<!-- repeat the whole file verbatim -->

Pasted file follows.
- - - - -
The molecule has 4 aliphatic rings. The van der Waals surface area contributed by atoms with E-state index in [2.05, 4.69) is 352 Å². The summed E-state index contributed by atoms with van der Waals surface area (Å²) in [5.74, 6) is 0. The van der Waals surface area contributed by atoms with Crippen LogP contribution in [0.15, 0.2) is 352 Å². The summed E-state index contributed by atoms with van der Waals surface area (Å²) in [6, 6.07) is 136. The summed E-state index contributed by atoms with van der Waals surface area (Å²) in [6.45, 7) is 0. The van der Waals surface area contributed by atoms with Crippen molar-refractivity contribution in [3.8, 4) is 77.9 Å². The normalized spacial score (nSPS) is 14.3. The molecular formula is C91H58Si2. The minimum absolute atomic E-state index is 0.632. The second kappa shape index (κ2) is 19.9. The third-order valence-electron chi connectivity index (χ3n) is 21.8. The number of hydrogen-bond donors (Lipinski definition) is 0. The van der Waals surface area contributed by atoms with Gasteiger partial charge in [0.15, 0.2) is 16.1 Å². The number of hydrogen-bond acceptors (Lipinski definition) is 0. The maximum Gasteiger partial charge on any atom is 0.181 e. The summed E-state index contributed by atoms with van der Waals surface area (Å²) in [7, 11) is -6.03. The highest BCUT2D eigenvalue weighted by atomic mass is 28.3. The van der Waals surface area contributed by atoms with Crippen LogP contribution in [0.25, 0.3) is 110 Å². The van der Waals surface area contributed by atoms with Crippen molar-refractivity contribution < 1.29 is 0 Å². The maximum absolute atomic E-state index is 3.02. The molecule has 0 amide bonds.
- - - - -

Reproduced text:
The molecule has 4 aliphatic rings. The van der Waals surface area contributed by atoms with E-state index in [2.05, 4.69) is 352 Å². The summed E-state index contributed by atoms with van der Waals surface area (Å²) in [5.74, 6) is 0. The van der Waals surface area contributed by atoms with Crippen LogP contribution in [0.15, 0.2) is 352 Å². The summed E-state index contributed by atoms with van der Waals surface area (Å²) in [6, 6.07) is 136. The summed E-state index contributed by atoms with van der Waals surface area (Å²) in [6.45, 7) is 0. The van der Waals surface area contributed by atoms with Crippen molar-refractivity contribution in [3.8, 4) is 77.9 Å². The normalized spacial score (nSPS) is 14.3. The molecular formula is C91H58Si2. The minimum absolute atomic E-state index is 0.632. The second kappa shape index (κ2) is 19.9. The third-order valence-electron chi connectivity index (χ3n) is 21.8. The number of hydrogen-bond donors (Lipinski definition) is 0. The van der Waals surface area contributed by atoms with Gasteiger partial charge in [0.15, 0.2) is 16.1 Å². The number of hydrogen-bond acceptors (Lipinski definition) is 0. The maximum Gasteiger partial charge on any atom is 0.181 e. The summed E-state index contributed by atoms with van der Waals surface area (Å²) in [7, 11) is -6.03. The highest BCUT2D eigenvalue weighted by atomic mass is 28.3. The van der Waals surface area contributed by atoms with Crippen LogP contribution in [0.25, 0.3) is 110 Å². The van der Waals surface area contributed by atoms with Crippen molar-refractivity contribution < 1.29 is 0 Å². The maximum absolute atomic E-state index is 3.02. The molecule has 0 amide bonds.